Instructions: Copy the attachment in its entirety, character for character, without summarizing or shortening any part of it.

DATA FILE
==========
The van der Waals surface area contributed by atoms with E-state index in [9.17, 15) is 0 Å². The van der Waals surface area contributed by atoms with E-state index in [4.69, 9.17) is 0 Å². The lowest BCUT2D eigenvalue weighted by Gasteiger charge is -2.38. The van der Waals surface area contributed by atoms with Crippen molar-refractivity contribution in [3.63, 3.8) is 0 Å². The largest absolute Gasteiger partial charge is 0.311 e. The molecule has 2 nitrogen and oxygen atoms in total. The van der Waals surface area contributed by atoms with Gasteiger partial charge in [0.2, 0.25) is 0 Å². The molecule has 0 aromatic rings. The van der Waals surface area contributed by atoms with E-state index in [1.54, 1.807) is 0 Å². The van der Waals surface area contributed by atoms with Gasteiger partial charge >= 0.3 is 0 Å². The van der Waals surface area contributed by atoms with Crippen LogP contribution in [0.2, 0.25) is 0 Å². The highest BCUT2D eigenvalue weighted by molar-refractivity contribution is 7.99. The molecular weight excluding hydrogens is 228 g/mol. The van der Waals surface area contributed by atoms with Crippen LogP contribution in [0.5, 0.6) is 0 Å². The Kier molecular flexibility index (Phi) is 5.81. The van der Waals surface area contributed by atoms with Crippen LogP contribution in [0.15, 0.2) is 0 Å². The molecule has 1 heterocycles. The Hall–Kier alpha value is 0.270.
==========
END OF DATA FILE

The van der Waals surface area contributed by atoms with E-state index in [9.17, 15) is 0 Å². The van der Waals surface area contributed by atoms with E-state index in [4.69, 9.17) is 0 Å². The lowest BCUT2D eigenvalue weighted by Gasteiger charge is -2.38. The van der Waals surface area contributed by atoms with Crippen molar-refractivity contribution in [3.63, 3.8) is 0 Å². The largest absolute Gasteiger partial charge is 0.311 e. The molecule has 2 nitrogen and oxygen atoms in total. The van der Waals surface area contributed by atoms with Gasteiger partial charge in [0.2, 0.25) is 0 Å². The molecule has 0 aromatic rings. The van der Waals surface area contributed by atoms with E-state index in [1.54, 1.807) is 0 Å². The van der Waals surface area contributed by atoms with Gasteiger partial charge >= 0.3 is 0 Å². The van der Waals surface area contributed by atoms with Crippen LogP contribution in [0.2, 0.25) is 0 Å². The highest BCUT2D eigenvalue weighted by molar-refractivity contribution is 7.99. The molecular weight excluding hydrogens is 228 g/mol. The van der Waals surface area contributed by atoms with Crippen LogP contribution in [0.5, 0.6) is 0 Å². The Kier molecular flexibility index (Phi) is 5.81. The van der Waals surface area contributed by atoms with Crippen LogP contribution in [0.15, 0.2) is 0 Å². The molecule has 1 heterocycles. The Hall–Kier alpha value is 0.270.